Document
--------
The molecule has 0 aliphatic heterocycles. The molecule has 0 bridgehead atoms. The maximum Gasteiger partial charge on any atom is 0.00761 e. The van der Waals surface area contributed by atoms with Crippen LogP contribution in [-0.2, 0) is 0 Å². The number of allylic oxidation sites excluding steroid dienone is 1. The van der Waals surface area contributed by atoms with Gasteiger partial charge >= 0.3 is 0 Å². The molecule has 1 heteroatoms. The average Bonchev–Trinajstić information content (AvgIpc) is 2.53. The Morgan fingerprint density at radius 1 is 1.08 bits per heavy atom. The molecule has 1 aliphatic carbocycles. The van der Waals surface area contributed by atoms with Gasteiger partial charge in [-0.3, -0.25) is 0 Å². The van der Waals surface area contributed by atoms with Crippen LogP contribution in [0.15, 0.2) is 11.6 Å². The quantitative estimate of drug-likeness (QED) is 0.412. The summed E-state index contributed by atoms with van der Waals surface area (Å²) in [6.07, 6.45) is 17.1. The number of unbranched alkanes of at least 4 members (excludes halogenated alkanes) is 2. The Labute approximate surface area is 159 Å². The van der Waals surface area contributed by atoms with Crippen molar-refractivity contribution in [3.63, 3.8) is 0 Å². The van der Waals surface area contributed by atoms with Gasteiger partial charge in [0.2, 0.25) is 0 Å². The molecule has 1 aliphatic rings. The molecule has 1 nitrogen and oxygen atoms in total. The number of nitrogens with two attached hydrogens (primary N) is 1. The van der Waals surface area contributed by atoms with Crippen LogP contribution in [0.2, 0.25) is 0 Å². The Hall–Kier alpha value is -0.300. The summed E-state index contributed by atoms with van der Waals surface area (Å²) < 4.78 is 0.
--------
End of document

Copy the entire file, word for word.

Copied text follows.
The molecule has 0 aliphatic heterocycles. The molecule has 0 bridgehead atoms. The maximum Gasteiger partial charge on any atom is 0.00761 e. The van der Waals surface area contributed by atoms with Crippen LogP contribution in [-0.2, 0) is 0 Å². The number of allylic oxidation sites excluding steroid dienone is 1. The van der Waals surface area contributed by atoms with Gasteiger partial charge >= 0.3 is 0 Å². The molecule has 1 heteroatoms. The average Bonchev–Trinajstić information content (AvgIpc) is 2.53. The Morgan fingerprint density at radius 1 is 1.08 bits per heavy atom. The molecule has 1 aliphatic carbocycles. The van der Waals surface area contributed by atoms with Gasteiger partial charge in [-0.3, -0.25) is 0 Å². The van der Waals surface area contributed by atoms with Crippen LogP contribution in [0.15, 0.2) is 11.6 Å². The quantitative estimate of drug-likeness (QED) is 0.412. The summed E-state index contributed by atoms with van der Waals surface area (Å²) in [6.07, 6.45) is 17.1. The number of unbranched alkanes of at least 4 members (excludes halogenated alkanes) is 2. The Labute approximate surface area is 159 Å². The van der Waals surface area contributed by atoms with Crippen molar-refractivity contribution in [3.63, 3.8) is 0 Å². The van der Waals surface area contributed by atoms with Gasteiger partial charge in [0.2, 0.25) is 0 Å². The molecule has 1 aliphatic rings. The molecule has 1 nitrogen and oxygen atoms in total. The number of nitrogens with two attached hydrogens (primary N) is 1. The van der Waals surface area contributed by atoms with Crippen LogP contribution in [0.2, 0.25) is 0 Å². The Hall–Kier alpha value is -0.300. The summed E-state index contributed by atoms with van der Waals surface area (Å²) < 4.78 is 0.